In light of this decision, defendants whose extended supervision is revoked appear to have substantially greater rights than revoked parolees have.
Under the parole system, a revoked parolee is sent back to prison for a period of time determined by the administrative law judge. Either the entire period remaining, or a partial period, may be ordered. Administrative review to the Division of Hearings and Appeals is available, and judicial review via certiorari is available if, among other reasons, the action was "arbitrary, oppressive or unreasonable and represented its will and not its judgment."
In practice, however, the procedure is highly arbitrary, and judicial review is so limited as to be the functional equivalent of no review. There is little an attorney can do, even if the period of reincarceration seems unduly harsh under the circumstances and relative to similarly situated parolees.
Unless a credible challenge can be made to the amount of time remaining on the sentence, or whether the conclusions of the ALJ or the DHA could reasonably be drawn from the facts in evidence, the period of reincarceration is all but unchallengeable.
For those on extended supervision, however, courts determining reconfinement must now make findings and conclusions comparable to those required at the original sentence, pursuant to State v. Gallion, 2004 WI 42, 270 Wis.2d 535, 678 N.W.2d 197. The court has much discretion, and much deference is given to that decision, but, at the least, the review is not as meaningless as it is for revoked parolees.
It also appears that the right to counsel attaches to the whole process, and a revoked defendant can complain that his appointed counsel was ineffective.
The trial court briefly raised this issue in its written decision, stating, "Although it may be argued that a defendant has a right to counsel at the reincarceration hearing and for purposes of appealing the results of the revocation hearing, that right must be created by the legislature."
In the parole system, there is no constitutional right to counsel, although there is a statutory right. Earlier this year, however, in State of Wisconsin ex rel. Griffin v. Smith, 2004 WI 36, 270 Wis.2d 235, 677 N.W.2d 259, the Wisconsin Supreme Court declined to hold that parolees have a right to counsel to pursue review of a revocation order.
In Griffin, two parolees were revoked, and filed unsuccessful administrative appeals. Their attorneys promised to file for certiorari review in the circuit court but either failed to do so, or did so untimely. Under these circumstances, the Wisconsin Supreme Court held they were entitled to equitable relief. Griffin, 677 N.W.2d at 269.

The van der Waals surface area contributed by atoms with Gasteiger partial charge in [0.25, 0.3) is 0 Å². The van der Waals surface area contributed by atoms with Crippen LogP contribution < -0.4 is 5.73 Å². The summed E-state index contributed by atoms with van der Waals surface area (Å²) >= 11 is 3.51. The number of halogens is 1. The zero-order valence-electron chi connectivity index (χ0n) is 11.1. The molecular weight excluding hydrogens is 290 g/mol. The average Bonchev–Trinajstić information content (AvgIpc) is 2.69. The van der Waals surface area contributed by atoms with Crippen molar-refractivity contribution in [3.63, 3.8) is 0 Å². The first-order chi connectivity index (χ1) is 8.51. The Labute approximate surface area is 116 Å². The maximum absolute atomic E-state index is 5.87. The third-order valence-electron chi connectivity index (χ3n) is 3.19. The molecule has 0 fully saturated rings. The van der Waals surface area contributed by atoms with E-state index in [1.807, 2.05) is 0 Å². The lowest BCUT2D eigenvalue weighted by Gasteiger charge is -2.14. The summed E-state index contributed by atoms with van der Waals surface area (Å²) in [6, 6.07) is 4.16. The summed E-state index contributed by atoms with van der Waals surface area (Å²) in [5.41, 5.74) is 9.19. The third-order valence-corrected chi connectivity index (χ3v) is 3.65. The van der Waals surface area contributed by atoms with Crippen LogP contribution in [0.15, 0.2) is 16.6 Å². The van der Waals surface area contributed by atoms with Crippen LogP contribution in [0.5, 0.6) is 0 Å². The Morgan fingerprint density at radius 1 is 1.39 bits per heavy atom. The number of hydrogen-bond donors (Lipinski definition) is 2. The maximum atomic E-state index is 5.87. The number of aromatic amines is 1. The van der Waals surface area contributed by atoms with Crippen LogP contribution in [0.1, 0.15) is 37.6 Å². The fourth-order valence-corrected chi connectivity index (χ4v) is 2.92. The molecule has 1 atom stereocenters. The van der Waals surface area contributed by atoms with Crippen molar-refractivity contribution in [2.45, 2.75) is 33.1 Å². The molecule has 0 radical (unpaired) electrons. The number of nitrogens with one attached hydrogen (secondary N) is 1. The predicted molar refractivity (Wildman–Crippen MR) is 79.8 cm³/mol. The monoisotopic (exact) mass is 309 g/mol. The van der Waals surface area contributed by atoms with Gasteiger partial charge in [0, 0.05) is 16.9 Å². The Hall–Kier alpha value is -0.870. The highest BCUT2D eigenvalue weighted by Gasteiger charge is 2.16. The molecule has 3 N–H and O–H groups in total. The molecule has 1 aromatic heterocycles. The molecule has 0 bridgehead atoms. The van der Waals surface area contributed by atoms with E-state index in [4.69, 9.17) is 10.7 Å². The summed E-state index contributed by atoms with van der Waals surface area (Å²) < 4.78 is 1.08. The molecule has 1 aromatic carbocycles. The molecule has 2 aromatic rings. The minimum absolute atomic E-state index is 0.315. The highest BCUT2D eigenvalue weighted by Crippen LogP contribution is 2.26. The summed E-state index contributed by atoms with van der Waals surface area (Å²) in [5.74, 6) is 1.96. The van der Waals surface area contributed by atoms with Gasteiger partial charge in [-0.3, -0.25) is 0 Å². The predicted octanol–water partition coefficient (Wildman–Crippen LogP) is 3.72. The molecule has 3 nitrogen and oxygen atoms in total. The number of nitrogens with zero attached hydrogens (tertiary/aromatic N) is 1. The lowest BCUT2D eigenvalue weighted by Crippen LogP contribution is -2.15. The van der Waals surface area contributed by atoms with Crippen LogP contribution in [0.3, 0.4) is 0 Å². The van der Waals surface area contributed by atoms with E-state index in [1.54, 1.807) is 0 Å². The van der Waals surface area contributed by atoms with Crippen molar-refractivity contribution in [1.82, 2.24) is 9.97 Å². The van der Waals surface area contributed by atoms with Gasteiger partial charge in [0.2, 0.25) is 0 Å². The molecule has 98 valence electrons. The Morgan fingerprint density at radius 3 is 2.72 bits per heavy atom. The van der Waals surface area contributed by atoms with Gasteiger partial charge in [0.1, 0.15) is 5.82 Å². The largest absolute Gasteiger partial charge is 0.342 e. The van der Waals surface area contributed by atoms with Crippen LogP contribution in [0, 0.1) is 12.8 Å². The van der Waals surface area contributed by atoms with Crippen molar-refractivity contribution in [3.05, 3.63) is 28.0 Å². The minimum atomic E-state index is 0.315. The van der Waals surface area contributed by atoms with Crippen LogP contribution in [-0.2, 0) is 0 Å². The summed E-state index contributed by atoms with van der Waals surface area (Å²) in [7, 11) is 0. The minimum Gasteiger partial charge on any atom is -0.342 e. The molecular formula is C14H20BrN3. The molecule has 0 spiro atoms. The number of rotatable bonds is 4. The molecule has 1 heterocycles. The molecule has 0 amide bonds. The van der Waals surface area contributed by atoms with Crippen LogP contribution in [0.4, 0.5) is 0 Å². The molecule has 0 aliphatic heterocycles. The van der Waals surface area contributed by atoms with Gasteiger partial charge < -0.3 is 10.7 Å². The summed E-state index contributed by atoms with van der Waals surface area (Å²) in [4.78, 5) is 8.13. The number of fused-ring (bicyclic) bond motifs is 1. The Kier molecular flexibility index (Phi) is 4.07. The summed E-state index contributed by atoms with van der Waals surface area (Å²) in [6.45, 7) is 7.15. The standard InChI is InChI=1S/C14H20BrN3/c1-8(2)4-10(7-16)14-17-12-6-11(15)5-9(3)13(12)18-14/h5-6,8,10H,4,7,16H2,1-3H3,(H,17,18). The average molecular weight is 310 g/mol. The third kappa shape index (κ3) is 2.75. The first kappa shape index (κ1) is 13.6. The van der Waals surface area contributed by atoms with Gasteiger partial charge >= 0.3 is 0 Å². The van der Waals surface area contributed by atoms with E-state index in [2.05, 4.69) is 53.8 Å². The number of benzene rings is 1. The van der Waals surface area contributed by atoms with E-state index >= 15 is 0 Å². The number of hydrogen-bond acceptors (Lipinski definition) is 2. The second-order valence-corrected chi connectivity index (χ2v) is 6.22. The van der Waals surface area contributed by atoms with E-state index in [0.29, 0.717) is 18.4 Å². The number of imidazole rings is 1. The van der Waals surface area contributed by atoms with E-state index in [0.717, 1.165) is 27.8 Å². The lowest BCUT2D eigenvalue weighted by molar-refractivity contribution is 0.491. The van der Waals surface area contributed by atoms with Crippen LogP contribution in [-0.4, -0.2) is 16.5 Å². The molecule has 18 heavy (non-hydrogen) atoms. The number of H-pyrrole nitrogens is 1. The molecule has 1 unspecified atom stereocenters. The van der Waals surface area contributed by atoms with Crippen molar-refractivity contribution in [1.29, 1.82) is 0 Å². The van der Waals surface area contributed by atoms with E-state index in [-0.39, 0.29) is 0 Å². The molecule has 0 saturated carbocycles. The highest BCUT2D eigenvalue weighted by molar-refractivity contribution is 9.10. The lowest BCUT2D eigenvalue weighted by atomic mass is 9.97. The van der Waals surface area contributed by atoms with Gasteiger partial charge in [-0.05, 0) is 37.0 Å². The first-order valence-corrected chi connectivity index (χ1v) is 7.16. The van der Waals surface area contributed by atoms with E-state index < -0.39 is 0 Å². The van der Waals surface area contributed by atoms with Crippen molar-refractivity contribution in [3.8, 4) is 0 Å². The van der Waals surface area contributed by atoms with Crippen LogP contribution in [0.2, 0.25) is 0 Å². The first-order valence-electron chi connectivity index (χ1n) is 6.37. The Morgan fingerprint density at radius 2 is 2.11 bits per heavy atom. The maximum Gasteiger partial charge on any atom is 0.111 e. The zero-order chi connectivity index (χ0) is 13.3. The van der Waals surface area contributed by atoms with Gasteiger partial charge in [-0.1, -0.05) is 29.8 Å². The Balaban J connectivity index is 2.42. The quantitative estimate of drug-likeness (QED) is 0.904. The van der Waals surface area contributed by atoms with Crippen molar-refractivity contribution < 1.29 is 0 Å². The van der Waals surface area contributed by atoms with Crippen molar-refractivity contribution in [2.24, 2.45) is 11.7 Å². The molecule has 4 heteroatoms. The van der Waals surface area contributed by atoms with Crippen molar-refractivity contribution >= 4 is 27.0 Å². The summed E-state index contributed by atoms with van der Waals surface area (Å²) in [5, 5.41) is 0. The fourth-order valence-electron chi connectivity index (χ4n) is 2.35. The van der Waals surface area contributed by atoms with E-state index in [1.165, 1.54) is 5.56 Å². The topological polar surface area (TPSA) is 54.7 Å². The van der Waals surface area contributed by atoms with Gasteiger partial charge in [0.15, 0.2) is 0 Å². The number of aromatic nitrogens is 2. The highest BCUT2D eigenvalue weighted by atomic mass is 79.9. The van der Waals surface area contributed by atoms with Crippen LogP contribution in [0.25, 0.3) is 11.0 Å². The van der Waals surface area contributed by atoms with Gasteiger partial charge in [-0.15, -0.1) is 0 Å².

However, as noted, the court declined to create a right to counsel. Id., at 268. One ramification of that is the anomaly that defendants aggrieved by ineffective assistance of counsel have no remedy, but can seek equitable relief if their attorney promises to seek review, but does not do anything at all.
Under truth in sentencing, however, if the reconfinement of a defendant on extended supervision is a "sentencing," within the meaning of Rule 809.30, as the court of appeals held in the case at bar, then, logically, there is a right to direct appeal, just as in State v. Scaccio, 2000 WI App 205, 240 Wis.2d 95, 622 N.W.2d 449, 453-454. Scaccio involved a defendant who was placed on probation, with sentence withheld, subsequently revoked, and sentenced after revocation.
Furthermore, if there is a right to appeal, then there is also a right to effective counsel. State ex rel. Flores v. State, 183 Wis.2d 587, 604-605, 516 N.W.2d 362 (1994).
Thus, even though circuit courts have enormous discretion at reconfinement hearings, and appellate courts must give substantial deference to the exercise of that discretion, it appears that defendants who have their extended supervision revoked have far more protections than parolees did under the old system, when it comes to determining the length of their reincarceration.
– David Ziemer
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David Ziemer can be reached by email.